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Planning a Successful Phonics Intervention

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How to Teach Sight Words

I love sight words.

Anybody else love sight words too?

I see the power in teaching them and the results that I can get.

We’re going to jump into the importance of sight words and some easy steps for you to take to be able to jump in and start teaching them right away.

Let’s go ahead and get started!

Sight Words Sight Words… EVERYWHERE!
Years ago when I was an instructional coach in a school, we were working on improving our reading — and had been doing a fantastic job! We were starting to see huge results and were filling the gaps in our younger grades and really starting to build comprehension and vocabulary.
Even though we were really doing a great job, I wanted to see how we could take it even further and do even better.
And that’s when I started to really dive into sight words and
how we could use sight words to help our instruction.

I had read somewhere that 100 words make up approximately 50% of text. I wanted to see if this was accurate, so what I did was I evaluated the AIMSweb fluency passages we were using.
What did I find?
It’s TRUE!
Fifty percent of the text was made up of sight words.
So, I started thinking, “My gosh, we’re doing all of these great things as far as explicitly teaching phonics to our kids. We’re making sure we’re filling the gaps for those third through fifth graders that didn’t get the phonics instruction they needed. If we could teach our kids and make sure they all have those phonics patterns that are so important and if we added in explicit systematic sight word instruction, then we would be ending the year with kids on grade level.”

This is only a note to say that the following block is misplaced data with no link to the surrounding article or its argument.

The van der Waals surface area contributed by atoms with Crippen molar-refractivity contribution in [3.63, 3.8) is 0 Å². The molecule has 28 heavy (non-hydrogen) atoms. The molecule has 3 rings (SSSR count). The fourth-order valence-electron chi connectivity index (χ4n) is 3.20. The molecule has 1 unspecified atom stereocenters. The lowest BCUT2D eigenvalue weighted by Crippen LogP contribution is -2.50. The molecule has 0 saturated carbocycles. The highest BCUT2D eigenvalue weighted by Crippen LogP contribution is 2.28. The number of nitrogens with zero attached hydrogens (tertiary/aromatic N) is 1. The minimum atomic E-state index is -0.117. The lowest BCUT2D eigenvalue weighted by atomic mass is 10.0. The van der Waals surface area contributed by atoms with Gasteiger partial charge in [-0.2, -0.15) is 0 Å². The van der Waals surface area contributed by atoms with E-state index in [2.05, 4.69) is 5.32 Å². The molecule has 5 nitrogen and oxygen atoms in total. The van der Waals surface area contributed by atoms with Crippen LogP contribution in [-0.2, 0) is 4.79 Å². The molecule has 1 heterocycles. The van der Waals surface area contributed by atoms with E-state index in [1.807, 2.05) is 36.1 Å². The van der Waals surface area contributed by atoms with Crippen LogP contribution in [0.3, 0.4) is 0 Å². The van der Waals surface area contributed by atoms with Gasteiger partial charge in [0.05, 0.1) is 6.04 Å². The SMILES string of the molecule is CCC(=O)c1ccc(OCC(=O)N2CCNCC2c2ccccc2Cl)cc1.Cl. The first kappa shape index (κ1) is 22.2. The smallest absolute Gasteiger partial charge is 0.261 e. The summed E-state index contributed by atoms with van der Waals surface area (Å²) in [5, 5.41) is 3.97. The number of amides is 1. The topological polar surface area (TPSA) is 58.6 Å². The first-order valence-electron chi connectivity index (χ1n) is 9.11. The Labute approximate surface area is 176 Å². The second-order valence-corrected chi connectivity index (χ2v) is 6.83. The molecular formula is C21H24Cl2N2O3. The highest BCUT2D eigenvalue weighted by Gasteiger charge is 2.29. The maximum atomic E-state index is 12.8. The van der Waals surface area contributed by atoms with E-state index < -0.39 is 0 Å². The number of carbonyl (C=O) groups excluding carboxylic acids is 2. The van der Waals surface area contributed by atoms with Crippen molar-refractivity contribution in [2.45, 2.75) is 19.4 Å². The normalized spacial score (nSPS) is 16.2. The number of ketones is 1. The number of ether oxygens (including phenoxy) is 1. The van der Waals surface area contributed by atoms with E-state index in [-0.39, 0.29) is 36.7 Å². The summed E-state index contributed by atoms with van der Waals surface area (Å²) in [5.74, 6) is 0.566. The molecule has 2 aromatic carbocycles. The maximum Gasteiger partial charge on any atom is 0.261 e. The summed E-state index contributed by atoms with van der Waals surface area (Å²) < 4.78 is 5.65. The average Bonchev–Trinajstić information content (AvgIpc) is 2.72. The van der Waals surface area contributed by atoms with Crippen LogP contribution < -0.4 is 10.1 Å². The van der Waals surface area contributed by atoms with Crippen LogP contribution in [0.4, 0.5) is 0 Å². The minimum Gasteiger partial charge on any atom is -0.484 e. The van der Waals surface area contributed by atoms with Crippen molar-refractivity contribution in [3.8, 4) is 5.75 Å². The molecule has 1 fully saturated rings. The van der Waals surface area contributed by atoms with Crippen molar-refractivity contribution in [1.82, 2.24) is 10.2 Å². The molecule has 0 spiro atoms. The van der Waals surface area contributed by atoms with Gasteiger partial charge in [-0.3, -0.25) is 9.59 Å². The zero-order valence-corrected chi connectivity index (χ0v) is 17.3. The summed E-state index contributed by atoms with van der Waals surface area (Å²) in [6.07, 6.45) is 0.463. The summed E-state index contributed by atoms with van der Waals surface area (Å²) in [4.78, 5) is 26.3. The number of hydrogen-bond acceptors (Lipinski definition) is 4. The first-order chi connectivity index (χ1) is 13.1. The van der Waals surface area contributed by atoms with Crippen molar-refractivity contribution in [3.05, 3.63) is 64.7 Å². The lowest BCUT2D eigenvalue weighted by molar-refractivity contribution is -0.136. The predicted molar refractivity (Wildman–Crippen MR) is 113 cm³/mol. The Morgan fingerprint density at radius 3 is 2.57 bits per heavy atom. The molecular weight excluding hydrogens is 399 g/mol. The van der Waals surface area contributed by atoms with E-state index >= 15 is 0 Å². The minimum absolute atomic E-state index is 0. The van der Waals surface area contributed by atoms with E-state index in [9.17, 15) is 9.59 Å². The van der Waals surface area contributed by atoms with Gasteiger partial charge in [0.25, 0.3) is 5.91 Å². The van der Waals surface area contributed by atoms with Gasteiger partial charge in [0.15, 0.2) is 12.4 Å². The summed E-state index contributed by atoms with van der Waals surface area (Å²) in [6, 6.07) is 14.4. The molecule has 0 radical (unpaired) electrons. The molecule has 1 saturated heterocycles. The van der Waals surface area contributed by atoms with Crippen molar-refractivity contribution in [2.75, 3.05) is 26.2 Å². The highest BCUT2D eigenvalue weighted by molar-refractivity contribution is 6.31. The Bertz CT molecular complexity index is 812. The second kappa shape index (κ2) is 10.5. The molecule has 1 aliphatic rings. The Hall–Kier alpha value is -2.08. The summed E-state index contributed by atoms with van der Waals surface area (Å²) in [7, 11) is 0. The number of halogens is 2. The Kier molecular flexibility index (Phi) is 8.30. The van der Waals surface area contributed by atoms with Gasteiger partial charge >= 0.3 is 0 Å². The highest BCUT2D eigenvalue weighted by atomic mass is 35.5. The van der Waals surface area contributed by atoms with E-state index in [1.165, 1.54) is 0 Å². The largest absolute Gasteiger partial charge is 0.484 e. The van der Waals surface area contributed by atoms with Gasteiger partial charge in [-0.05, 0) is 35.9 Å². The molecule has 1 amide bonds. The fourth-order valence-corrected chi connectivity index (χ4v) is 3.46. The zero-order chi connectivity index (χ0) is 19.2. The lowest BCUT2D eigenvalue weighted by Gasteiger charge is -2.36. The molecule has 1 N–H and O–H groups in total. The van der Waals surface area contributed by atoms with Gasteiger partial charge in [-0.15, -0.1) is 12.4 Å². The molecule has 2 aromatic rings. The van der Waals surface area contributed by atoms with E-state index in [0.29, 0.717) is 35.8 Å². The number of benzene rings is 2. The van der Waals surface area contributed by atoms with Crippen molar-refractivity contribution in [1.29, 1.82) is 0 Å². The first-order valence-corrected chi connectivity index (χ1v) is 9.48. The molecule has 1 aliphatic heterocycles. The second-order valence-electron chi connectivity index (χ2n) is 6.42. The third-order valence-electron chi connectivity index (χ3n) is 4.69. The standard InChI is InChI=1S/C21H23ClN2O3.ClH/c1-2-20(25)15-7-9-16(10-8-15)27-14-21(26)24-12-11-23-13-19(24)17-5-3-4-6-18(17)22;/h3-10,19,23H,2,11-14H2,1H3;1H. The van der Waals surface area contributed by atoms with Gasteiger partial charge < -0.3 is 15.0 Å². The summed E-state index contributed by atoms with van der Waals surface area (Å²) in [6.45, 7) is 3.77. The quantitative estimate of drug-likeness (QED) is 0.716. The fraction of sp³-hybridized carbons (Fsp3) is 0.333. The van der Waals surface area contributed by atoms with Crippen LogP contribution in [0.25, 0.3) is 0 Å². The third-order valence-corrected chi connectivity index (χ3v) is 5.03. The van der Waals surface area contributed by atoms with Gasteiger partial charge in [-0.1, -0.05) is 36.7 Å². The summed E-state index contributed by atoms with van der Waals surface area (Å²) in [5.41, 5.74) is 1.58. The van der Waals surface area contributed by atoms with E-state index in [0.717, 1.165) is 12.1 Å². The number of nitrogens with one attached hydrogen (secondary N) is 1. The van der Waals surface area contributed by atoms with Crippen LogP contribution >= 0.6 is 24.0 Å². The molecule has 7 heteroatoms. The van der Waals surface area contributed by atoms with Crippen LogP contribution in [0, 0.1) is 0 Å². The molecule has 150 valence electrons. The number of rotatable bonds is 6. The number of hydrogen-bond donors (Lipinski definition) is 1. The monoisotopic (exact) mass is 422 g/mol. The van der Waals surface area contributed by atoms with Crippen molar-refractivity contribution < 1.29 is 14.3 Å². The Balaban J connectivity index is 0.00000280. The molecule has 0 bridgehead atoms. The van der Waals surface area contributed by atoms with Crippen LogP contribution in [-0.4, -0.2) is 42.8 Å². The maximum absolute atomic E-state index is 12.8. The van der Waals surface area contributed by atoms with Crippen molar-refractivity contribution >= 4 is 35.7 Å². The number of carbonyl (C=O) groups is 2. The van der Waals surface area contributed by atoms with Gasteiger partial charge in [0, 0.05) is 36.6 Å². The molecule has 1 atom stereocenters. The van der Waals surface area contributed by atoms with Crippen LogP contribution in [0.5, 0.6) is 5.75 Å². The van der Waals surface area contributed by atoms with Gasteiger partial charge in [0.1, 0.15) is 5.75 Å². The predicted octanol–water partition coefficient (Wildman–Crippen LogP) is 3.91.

And that’s when I started digging into this to see what could be done.

Sight Word Instruction: More Than Just Memorization
First off, one thing that I really want to stress is that we need to remember that teaching sight words is much more than memorizing. We don’t want to just be giving kids the words and then having them memorize and drill and kill and drill and kill.
We want to explicitly teach sight words in a systematic way and
provide students with opportunities to be seeing them in text and
be practicing them over and over — it’s not a one and done.

Students should not just get one shot of the sight word and then be expected to go on and learn it. It’s really important as teachers that we go through and make sure that our instruction is not just having kids memorize.
I love sight words.

Anybody else love sight words too?

I see the power in teaching them and the results that I can get.

We’re going to jump into the importance of sight words and some easy steps for you to take to be able to jump in and start teaching them right away.

Let’s go ahead and get started!

Sight Words Sight Words… EVERYWHERE!
Years ago when I was an instructional coach in a school, we were working on improving our reading — and had been doing a fantastic job! We were starting to see huge results and were filling the gaps in our younger grades and really starting to build comprehension and vocabulary.
Even though we were really doing a great job, I wanted to see how we could take it even further and do even better.
And that’s when I started to really dive into sight words and
how we could use sight words to help our instruction.

I had read somewhere that 100 words make up approximately 50% of text. I wanted to see if this was accurate, so what I did was I evaluated the AIMSweb fluency passages we were using.